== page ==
Local CpG density affects the trajectory and variance of age-associated DNA methylation changes

Jon Higham, Lyndsay Kerr, Qian Zhang, Rosie Walker, Sarah Harris, David M. Howard, Emma Hawkins, Anca-larisa Sandu, J Douglas Steele, Gordon D. Waiter, Alison D Murray, Kathryn Louise Evans, Andrew M McIntosh, Peter M. Visscher, Ian J Deary, Simon R. Cox, Duncan Sproul*

*Corresponding author for this work

Research output: Contribution to journalArticlepeer-review

Abstract / Description of output

DNA methylation is an epigenetic mark associated with the repression of gene promoters.
Its pattern in the genome is disrupted with age and these changes can be used to
statistically predict age with epigenetic clocks. Altered rates of aging inferred from these
clocks are observed in human disease. However, the molecular mechanisms underpinning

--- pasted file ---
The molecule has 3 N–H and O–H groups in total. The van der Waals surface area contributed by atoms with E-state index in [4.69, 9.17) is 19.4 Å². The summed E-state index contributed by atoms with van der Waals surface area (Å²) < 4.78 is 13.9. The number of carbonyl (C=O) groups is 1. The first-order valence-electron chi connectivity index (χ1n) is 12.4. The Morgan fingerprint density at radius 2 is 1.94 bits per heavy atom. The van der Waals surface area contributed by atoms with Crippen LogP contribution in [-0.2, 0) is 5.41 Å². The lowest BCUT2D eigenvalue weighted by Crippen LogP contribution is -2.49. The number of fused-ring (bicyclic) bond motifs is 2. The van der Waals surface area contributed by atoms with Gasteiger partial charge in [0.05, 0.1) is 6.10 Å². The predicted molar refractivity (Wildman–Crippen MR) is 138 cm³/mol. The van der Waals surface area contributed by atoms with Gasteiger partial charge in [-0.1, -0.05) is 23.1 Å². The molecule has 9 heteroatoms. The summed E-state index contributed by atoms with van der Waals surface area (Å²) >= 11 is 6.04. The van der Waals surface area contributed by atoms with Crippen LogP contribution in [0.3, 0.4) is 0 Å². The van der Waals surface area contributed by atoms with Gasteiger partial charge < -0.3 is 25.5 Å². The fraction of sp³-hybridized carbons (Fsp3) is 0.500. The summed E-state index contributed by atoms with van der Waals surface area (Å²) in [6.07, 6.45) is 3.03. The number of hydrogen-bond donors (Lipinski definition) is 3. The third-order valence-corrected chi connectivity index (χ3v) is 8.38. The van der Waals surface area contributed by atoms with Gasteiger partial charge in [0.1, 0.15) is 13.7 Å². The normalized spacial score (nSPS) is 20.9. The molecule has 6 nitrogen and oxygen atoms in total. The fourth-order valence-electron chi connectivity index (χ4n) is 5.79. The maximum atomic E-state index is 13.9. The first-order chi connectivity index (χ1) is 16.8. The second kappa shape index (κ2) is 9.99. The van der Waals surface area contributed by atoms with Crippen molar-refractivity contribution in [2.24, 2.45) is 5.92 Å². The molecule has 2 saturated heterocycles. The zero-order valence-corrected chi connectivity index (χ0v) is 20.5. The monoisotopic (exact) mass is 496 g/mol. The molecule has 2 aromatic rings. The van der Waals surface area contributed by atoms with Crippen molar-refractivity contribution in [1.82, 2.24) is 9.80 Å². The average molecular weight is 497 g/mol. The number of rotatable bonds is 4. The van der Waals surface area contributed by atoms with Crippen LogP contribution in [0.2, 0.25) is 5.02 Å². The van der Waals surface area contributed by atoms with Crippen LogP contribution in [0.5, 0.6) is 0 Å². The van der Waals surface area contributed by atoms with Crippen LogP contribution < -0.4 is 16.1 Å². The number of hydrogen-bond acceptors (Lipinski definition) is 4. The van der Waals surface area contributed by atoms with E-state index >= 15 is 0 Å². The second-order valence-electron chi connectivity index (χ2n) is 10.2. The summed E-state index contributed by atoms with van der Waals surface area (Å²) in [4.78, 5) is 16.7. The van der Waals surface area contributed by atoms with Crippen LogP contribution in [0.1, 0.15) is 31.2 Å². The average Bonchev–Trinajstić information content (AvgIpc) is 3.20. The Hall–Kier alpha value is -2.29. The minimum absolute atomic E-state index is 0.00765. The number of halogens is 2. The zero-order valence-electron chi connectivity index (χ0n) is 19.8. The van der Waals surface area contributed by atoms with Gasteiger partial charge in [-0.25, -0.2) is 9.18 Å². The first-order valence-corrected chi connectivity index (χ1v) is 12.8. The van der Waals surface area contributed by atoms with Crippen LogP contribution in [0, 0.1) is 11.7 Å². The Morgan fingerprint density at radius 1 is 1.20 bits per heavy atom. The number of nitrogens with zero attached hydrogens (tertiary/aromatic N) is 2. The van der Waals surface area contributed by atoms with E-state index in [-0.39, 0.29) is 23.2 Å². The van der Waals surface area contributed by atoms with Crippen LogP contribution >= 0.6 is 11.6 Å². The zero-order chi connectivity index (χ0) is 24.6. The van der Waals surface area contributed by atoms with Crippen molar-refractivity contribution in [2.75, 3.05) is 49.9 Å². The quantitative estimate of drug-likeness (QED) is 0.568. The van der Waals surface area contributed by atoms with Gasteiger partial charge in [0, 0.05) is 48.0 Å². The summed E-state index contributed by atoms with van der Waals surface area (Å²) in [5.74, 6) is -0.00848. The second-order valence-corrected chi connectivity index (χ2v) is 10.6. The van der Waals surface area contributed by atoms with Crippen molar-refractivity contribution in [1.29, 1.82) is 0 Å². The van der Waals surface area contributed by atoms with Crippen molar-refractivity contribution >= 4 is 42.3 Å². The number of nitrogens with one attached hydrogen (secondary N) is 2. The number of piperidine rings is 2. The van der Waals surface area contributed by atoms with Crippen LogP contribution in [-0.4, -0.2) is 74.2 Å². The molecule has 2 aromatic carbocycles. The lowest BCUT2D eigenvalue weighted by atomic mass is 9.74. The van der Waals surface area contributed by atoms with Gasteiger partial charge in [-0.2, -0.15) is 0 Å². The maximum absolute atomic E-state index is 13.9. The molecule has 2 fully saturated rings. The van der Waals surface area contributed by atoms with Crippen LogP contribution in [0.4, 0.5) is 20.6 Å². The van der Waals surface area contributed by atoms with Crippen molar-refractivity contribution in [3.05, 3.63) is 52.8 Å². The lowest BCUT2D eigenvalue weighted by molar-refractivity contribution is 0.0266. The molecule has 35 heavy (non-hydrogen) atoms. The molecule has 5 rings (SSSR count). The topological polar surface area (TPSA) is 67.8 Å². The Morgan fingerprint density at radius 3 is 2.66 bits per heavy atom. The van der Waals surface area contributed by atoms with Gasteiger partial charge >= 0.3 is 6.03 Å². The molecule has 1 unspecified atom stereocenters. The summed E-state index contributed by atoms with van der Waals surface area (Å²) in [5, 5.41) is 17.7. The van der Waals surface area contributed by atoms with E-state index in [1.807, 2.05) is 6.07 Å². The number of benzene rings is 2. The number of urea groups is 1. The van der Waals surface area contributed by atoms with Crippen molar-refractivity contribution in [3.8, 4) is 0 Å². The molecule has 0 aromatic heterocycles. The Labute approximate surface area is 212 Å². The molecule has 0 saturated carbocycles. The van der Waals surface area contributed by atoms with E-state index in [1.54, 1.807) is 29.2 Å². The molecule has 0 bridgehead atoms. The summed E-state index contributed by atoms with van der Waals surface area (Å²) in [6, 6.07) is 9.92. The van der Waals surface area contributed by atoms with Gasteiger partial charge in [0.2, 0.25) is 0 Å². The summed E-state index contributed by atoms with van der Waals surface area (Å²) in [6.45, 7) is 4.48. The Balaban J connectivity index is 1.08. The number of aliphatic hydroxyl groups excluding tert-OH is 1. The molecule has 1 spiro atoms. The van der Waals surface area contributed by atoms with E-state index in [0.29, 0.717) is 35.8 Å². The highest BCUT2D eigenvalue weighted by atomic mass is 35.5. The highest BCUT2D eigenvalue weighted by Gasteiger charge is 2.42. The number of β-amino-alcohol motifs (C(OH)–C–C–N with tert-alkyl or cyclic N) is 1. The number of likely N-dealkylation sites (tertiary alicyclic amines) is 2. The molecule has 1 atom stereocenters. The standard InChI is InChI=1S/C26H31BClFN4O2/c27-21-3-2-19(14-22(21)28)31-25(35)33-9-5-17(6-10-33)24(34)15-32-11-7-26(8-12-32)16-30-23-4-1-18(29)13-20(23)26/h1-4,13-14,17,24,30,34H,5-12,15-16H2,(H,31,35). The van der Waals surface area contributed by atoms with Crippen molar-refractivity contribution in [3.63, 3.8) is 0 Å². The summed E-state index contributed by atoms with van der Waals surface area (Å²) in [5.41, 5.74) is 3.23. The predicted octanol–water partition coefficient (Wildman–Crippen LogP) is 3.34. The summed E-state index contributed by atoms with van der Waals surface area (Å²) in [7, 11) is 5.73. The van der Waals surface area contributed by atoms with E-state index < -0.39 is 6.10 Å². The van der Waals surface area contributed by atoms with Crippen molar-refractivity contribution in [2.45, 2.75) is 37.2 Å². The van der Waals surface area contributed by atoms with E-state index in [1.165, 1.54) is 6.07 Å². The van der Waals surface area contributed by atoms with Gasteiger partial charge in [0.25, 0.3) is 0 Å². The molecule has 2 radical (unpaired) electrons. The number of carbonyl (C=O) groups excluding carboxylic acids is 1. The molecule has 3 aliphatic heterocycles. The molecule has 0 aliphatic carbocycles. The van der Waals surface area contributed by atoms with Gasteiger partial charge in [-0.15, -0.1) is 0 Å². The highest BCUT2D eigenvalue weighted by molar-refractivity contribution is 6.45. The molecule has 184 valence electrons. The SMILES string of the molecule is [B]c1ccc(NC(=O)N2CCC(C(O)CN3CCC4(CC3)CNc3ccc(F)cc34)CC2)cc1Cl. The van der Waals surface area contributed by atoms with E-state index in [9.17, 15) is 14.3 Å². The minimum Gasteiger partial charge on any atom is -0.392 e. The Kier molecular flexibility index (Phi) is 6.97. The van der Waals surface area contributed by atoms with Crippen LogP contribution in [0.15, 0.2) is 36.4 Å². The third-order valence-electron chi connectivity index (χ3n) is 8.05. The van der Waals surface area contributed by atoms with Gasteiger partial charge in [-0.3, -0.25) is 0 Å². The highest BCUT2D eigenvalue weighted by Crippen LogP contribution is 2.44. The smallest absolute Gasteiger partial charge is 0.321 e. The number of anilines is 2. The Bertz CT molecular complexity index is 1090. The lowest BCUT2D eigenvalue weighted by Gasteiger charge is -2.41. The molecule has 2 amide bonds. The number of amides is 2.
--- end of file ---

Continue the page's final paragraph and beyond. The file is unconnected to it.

age-associated DNA methylation changes remain unknown. Local DNA sequence can
program steady-state DNA methylation levels, but how it influences age-associated
methylation changes is unknown.
We analyse longitudinal human DNA methylation trajectories at 345,895 CpGs from 600
individuals aged between 67 and 80 to understand the factors responsible for ageassociated epigenetic changes at individual CpGs. We show that changes in methylation
with age occur at 182,760 loci largely independently of variation in cell type proportions.
These changes are especially apparent at 8,322 low CpG density loci. Using SNP data from
the same individuals, we demonstrate that methylation trajectories are affected by local
sequence polymorphisms at 1,487 low CpG density loci. More generally, we find that low
CpG density regions are particularly prone to change and do so variably between individuals
in people aged over 65. This differs from the behaviour of these regions in younger
individuals where they predominantly lose methylation.
Our results, which we reproduce in two independent groups of individuals, demonstrate
that local DNA sequence influences age- associated DNA methylation changes in humans in
vivo. We suggest that this occurs because interactions between CpGs reinforce maintenance
of methylation patterns in CpG dense regions.
Original languageEnglish
JournalGenome Biology
Publication statusPublished - 17 Oct 2022


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